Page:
2007 Georgia/Florida Tobacco Tour
Notes from the road
by David Williams
Some of the earliest solo driving I ever did was down the dirt roads near my grandfather’s farm. I learned how to master control of the wheel by bouncing down the rutted pathways of dried mud and rising dirt clouds as the car would go as fast as a nervous, but enthralled novice driver would dare to take a 1967 Volkswagen Beetle.
I was reminded of those heady days of youth as I joined the caravan that rolled along the back roads of south Georgia and northern Florida on the annual Tobacco Tour in June. Headed by University of Georgia Research Agronomist J. Michael Moore, this group of writers, growers, ag-related businessmen and research scientists made our way, caravan-style, from Waycross to Lake City in two days. We stopped at several test plots, spoke to several local growers and reviewed several field studies as we rode both the paved and the dirt roads, led by J. Michael’s white Suburban.
The trip was a learning experience in every sense of the word, as I learned about how growers tend their crops effectively and efficiently, maximizing yield. The experiments we looked at were only part of the educational process as we talked about everything on a farmer’s plate, from the parched conditions, to hornworms, splitworms, thrips, and the ever-present enemy of Georgia tobacco, Tomato Spotted Wilt Virus.
We learned that while a recent rainy spate was good news, it was also bad news in that it drowned several stands of leaf. We learned about wash-off rate for chemicals intended to aid growth and reduce insect or viral attack. We talked about sources for disease and possible methods to prevent disease.
It provided me with a hands-on method of understanding what a grower goes through and the things he has to watch out for to get a good crop to the contractor. It also revealed the appreciative relationship between the growers, the extension agents, and the scientific community that constantly studies why crops fail and how to make crops thrive.
Here, more or less, are the top ten things I learned while on the Georgia-Florida Tobacco Tour, 2007:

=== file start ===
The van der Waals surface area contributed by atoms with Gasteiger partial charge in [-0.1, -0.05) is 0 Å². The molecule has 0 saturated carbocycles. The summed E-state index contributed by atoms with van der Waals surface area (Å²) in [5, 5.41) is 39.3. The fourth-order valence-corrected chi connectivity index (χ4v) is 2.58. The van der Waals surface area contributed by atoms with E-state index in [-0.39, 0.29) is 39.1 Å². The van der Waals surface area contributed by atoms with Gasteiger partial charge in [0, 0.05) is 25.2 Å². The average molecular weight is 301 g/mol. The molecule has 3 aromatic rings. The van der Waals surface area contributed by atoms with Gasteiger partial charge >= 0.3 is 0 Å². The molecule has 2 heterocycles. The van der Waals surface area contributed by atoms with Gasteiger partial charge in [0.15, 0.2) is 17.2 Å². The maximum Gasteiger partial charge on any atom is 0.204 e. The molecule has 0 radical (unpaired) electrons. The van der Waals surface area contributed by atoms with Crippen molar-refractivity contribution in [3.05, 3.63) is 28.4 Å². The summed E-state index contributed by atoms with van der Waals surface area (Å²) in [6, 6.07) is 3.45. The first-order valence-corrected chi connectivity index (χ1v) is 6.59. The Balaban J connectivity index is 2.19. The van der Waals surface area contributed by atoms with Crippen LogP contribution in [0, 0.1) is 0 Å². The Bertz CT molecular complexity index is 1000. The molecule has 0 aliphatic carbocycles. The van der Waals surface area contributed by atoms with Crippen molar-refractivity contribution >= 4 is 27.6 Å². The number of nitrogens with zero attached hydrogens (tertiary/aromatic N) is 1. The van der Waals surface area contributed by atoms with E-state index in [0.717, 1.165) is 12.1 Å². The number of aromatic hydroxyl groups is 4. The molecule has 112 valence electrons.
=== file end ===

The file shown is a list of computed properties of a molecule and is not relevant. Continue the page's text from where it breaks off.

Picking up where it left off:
- When following in caravan, and a sudden heavy downpour comes along, it’s best to get some space between the vehicles in gradual increments. Don’t jam on the brakes as you try to figure out through the overmatched windshield wipers just where the bumper in front of you is located, or you will give the person behind you a similar problem with your rear bumper. J. Michael preached to all of us to “keep your lights on so we can tell you are with the tour.” When the rains came, suddenly, all the vehicular traffic turned on their lights and appeared to join us on the tour.
- Tomato Spotted Wilt Virus, while a devastating enemy, can be controlled through some innovative processes. Using a variant of a no-till technique, the thrips that are related to TSWV have more difficulty finding the young plants through the extra stubble of a previous crop.
- Crop insurance is somewhat underrated as a safety net for crop loss. I heard a conversation between a grower and an ag writer end on this telling line: “It’s like filing a claim on an auto policy. Do you ever get what the car was worth?”
- Another important caravan pointer is to make sure the gas gauge is as full as humanly possible before the trip. It seems a pretty simple thing, sure, but when you start on a half-tank and estimate you will get 200 miles on the remaining gas, it is a safe bet you will travel 225 miles that day. Tank up early and often.
- Directions for finding test plots are somewhat rural in nature. Actual examples of directions from the tour book include “right at pecan trees,” “left at house with blue shutters,” “U-Turn after McDonalds,” and my personal favorite, “Turn left where the Thomson’s barn used to be.” OK, that last one was made up.
- Transplant management seems to be a factor in prevention of TSWV. According to some testing results, 10-11 week transplants, non-clipped, using Actigard and Admire in the greenhouse 5-7 days before transplant, and a field spray of Actigard, will yield just 14.7 percent TSWV in the plants. Other variants in the study ran as high as a 35.9 percent TSWV presence.
- Studies on tree pollen’s affect on spring thrips have shown a decided increase for thrips laying eggs after feeding on pine pollen. No recommendations were made regarding delaying of planting near pines or on prevention techniques as yet.
- Black shank can be troublesome in wet conditions, but the dry start to the season has made the disease less of a threat. Field testing is possible to see which black shank variant is prevalent, so a grower can know how best to treat it, and to know which strains are not as resistant to treatment.
- Tifton, Georgia has one fine seafood house. Ask J. Michael for the name of the restaurant as I was too busy eating to really take notice. Thanks, J. Michael.
- Hornworms are without a doubt the ugliest insect in the grower’s rogues gallery. Suppression of the hornworm, in one study, was best achieved through plant tray drenching with Actigard (1/2 ounce per 50,000 plants) and Admire Pro (0.8 ounces per 1,000 plants), and 20 gallons of rinse water per 10,000 plants. Studies indicated just 1.3 percent hornworm damage.
For details on subjects covered in the Tour, contact J. Michael Moore at the University of Georgia’s College of Agricultural and Environmental Services, at 229-386-3006. He can put you in touch with the fine researchers at the Bowen Farm test site and elsewhere who worked long-hard hours to provide the research. Thanks to all of them for my education.
Remember to keep your gas tank on full, and keep your lights on.